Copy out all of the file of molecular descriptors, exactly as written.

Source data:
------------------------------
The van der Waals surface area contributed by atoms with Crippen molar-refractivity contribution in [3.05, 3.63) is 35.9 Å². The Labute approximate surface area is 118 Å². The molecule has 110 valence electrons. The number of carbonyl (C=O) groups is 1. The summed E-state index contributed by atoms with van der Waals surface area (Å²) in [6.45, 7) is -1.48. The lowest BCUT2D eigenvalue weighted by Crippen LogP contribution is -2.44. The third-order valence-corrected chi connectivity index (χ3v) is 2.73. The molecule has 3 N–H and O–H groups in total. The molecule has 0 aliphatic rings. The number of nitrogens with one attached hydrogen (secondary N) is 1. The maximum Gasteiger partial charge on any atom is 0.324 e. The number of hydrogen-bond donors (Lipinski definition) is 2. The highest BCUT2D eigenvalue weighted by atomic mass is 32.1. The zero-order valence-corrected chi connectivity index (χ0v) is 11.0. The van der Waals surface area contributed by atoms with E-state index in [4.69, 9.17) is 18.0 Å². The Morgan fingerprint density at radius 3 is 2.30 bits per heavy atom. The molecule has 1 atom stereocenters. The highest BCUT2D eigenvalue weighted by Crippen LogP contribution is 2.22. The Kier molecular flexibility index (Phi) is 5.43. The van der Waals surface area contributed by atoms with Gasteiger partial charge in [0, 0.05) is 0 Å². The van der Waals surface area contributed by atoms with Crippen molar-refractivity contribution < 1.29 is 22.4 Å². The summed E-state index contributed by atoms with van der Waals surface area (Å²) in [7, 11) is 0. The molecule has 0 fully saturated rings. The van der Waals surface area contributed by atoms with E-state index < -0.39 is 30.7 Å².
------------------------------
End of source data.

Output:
The van der Waals surface area contributed by atoms with Crippen molar-refractivity contribution in [3.05, 3.63) is 35.9 Å². The Labute approximate surface area is 118 Å². The molecule has 110 valence electrons. The number of carbonyl (C=O) groups is 1. The summed E-state index contributed by atoms with van der Waals surface area (Å²) in [6.45, 7) is -1.48. The lowest BCUT2D eigenvalue weighted by Crippen LogP contribution is -2.44. The third-order valence-corrected chi connectivity index (χ3v) is 2.73. The molecule has 3 N–H and O–H groups in total. The molecule has 0 aliphatic rings. The number of nitrogens with one attached hydrogen (secondary N) is 1. The maximum Gasteiger partial charge on any atom is 0.324 e. The number of hydrogen-bond donors (Lipinski definition) is 2. The highest BCUT2D eigenvalue weighted by atomic mass is 32.1. The zero-order valence-corrected chi connectivity index (χ0v) is 11.0. The van der Waals surface area contributed by atoms with E-state index in [4.69, 9.17) is 18.0 Å². The Morgan fingerprint density at radius 3 is 2.30 bits per heavy atom. The molecule has 1 atom stereocenters. The highest BCUT2D eigenvalue weighted by Crippen LogP contribution is 2.22. The Kier molecular flexibility index (Phi) is 5.43. The van der Waals surface area contributed by atoms with Gasteiger partial charge in [0, 0.05) is 0 Å². The van der Waals surface area contributed by atoms with Crippen molar-refractivity contribution < 1.29 is 22.4 Å². The summed E-state index contributed by atoms with van der Waals surface area (Å²) in [7, 11) is 0. The molecule has 0 fully saturated rings. The van der Waals surface area contributed by atoms with E-state index < -0.39 is 30.7 Å².